Have the wish lists started pouring in? Count the brand names and advertising-driven items. When I asked about something on my daughter’s list, “Where did you hear about that?” she told me she heard it from friends. Heard from friends translated easily into Want It. Advertising to children looks like the marketing gift that keeps on giving.
Who is training our children to be good little consumers? We are. We give them money and encourage independent habits. This sounds great until you realize that this gives them the power that makes children so attractive to marketers. There they go.
Even as you build low-impact, natural family traditions for your children, you need to be aware of everything else they are facing. Be aware of how you may even be undermining your own efforts. You can’t ignore the commercialization of your children’s lives if you want them to resist a consumer lifestyle.
Children as Well-trained Consumers
Children are trained consumers at a very young age. Even if families participate in Buy Nothing Day and other anti-consumerism activities—or not quite consumerist activities like conscious consumption, various forms of ethical consumerism, and even Enoughism—most children have enough exposure to targeted marketing that they know exactly what to do. Children are integrated into their demographic, and they begin to ask for products by brand almost as soon as they can talk.
Why is so much marketing directed at children when there is such an outcry against commercialization of childhood? Because children spend or influence spending for more than half a trillion dollars a year. That’s more than $500 billion. Try that again and count the zeros: $500,000,000,000. Those zeros are the reason marketers target children.
As a market, children function in three ways:
- As direct consumers spending their own money.
- As influencers of adults who spend money.
- As a future market, all brand loyal and ready to buy once they have their own income.
So, what’s the problem with that? Aren’t we just preparing children for the reality of the consumer lifestyle? Not exactly. A British study found that children are depressed and anxious because of the pressures of consumerism. Consumerism is not a benign influence on our children. Commercialization hurts our children.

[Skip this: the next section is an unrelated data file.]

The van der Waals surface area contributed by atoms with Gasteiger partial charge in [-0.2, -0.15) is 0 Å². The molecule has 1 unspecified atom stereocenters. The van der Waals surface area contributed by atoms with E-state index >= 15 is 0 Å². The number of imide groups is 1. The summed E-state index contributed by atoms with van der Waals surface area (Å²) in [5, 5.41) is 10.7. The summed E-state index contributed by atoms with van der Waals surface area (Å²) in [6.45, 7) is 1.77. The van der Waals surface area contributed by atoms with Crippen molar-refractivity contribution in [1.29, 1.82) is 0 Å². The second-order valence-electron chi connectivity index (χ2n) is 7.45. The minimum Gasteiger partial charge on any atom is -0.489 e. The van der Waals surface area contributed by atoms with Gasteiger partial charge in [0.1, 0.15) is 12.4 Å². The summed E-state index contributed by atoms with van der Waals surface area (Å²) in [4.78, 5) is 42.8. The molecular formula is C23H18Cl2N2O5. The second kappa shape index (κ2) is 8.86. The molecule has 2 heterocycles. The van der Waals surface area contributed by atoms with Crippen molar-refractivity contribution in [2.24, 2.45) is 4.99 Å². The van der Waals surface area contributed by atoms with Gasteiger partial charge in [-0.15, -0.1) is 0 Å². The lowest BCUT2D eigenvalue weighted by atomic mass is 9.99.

What were we thinking (besides all of those zeros)? Why did we let this commercial environment envelop our children in the past 20 or 30 or how many years? How long do you think it is, really? I certainly was raised smack in the middle of an advertising culture, and that was a lot of years ago. We might think of marketing to children as something new, but the roots go back more than a hundred years, according to Lisa Jacobson, author of Children and Consumer Culture in American Society: A Historical Handbook and Guide.
OK, already! We get it. Our children are bombarded. That much is absolutely clear.
What is a parent to do?
Your best defense is very simple: educate your children. They will be exposed to commercial messages in some form no matter how much you think you are limiting their exposure, so give them what they need to be their own best advocates.
Help children develop skills of media literacy. Help them understand the intent of advertising so they won’t be as likely to embrace advertisement as reality. Once they begin to understand the strategies used to market directly to them, they may find it fun to break down and discuss the meanings of advertising, product placement, commercial tie-ins, and so on. Let them begin to find the marketing themselves. The more you put the game of marketing in their hands, the more they will find (beyond what you probably even imagined), and the smarter they will get about their own consumption.
Critical thinking skills won’t be as helpful with the youngest children, though, because they just don’t have the capacity yet. Particularly in children under about age eight, the age at which they can begin to discern layers of meaning and less than admirable intentions, you just need to protect very young children from commercial abuses. Limit their exposure.
Need more ideas? Here are 50 ways to challenge commercialism.
Resources & Reading
If you want to know more about helping children avoid or deal with commercialization, marketing, and consumerism, here are a few resources that dive into the issues. A lot of individuals and organizations recognize the problem and are working to improve, combat, or just get around the problem.
About Kids’ Health. About Kids’ Health is a site sponsored by the Hospital for Sick Children or Sick Kids in Toronto. Their article, “Target Market: Children as Consumers,” seems most concerned about food marketing, but it also includes a great list of actions parents can take to protect children.
Campaign for a Commercial-free Childhood. The Campaign for a Commercial-free Childhood publishes guides, holds summits, and generally tries to put tools in the hands of those who can help children before they know they need help.
Center for Media Literacy. The Center for Media Literacy takes a proactive approach of teaching children media literacy from kindergarten to college. They have a big collection of articles and resources to guide you if you are ready to jump in.
Future of Children. The journal The Future of Children published an issue on Children and Electronic Media last year. Great place to go if you are looking for academic works on the subject.